In 2010, NIAID renewed funding for two programs in food allergy research: the Consortium for Food Allergy Research (CoFAR) and Exploratory Investigations in Food Allergy. CoFAR conducts laboratory and clinical studies to test promising immune interventions to prevent and treat the condition and to determine the role of genetic and environmental factors in causing food allergy. Currently CoFAR is evaluating possible ways to treat people with food allergies, such as peanut allergy, by exposing them to the food allergen delivered as a liquid placed under the tongue, as a suppository or as part of a specialized skin patch. Exploratory Investigations in Food Allergy, which started in 2008 and is co-funded by FAAN and FAI, supports projects to improve understanding of food allergy. Approximately 29 grants have been awarded through this initiative, 90 percent of which fund investigators new to the field of food allergy research.
During Food Allergy Awareness Week, we recognize the people who live with food allergy, and we thank the patients and families who have given their time to participate in food allergy clinical trials. Their involvement in clinical research has contributed to the development of improved ways to prevent and treat this condition so that all people affected by food allergy can enjoy a better quality of life.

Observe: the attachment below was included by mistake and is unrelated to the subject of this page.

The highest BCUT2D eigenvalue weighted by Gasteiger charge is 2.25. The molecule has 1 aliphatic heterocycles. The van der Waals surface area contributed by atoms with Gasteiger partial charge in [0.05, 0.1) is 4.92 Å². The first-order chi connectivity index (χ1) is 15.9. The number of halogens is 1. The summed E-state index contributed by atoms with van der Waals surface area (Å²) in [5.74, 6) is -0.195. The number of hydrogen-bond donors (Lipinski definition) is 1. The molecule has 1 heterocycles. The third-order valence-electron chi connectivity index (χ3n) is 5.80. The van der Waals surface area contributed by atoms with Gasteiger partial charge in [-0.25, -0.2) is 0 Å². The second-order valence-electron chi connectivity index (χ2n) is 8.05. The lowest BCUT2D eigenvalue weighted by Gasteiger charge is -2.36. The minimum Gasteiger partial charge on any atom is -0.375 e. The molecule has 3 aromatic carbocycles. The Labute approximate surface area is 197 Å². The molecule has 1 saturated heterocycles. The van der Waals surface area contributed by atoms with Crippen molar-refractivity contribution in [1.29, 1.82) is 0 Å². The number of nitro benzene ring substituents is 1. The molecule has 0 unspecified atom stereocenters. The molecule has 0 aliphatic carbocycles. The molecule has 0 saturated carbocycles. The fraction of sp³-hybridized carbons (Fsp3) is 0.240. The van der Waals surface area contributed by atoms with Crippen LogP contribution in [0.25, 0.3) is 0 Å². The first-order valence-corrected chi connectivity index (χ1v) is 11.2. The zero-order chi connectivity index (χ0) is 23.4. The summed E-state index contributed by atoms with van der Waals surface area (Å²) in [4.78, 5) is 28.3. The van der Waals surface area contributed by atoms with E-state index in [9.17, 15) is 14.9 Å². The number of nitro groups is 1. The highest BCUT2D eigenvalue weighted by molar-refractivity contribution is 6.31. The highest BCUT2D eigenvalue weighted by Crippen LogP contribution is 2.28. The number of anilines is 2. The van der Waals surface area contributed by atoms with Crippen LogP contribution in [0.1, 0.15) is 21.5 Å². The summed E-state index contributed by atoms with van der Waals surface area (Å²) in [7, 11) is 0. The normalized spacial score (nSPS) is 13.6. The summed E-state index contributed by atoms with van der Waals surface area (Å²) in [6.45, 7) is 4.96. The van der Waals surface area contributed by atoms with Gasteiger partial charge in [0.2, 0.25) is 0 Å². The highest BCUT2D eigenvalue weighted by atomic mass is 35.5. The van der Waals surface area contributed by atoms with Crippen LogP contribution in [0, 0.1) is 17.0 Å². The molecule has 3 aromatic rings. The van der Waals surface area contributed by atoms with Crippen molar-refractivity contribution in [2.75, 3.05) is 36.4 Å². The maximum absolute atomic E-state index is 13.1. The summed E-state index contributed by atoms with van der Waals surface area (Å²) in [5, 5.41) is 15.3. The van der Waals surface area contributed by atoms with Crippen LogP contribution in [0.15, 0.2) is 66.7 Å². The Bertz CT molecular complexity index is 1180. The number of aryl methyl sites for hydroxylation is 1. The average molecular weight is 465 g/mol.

Media inquiries can be directed to the NIAID Office of Communications at 301-402-1663,
Dr. Fauci is director of the National Institute of Allergy and Infectious Diseases at the National Institutes of Health in Bethesda, Maryland. Dr. Daniel Rotrosen is director of the Division of Allergy, Immunology and Transplantation at NIAID.

For more information on food allergy visit: NIAID’s Food Allergy Web site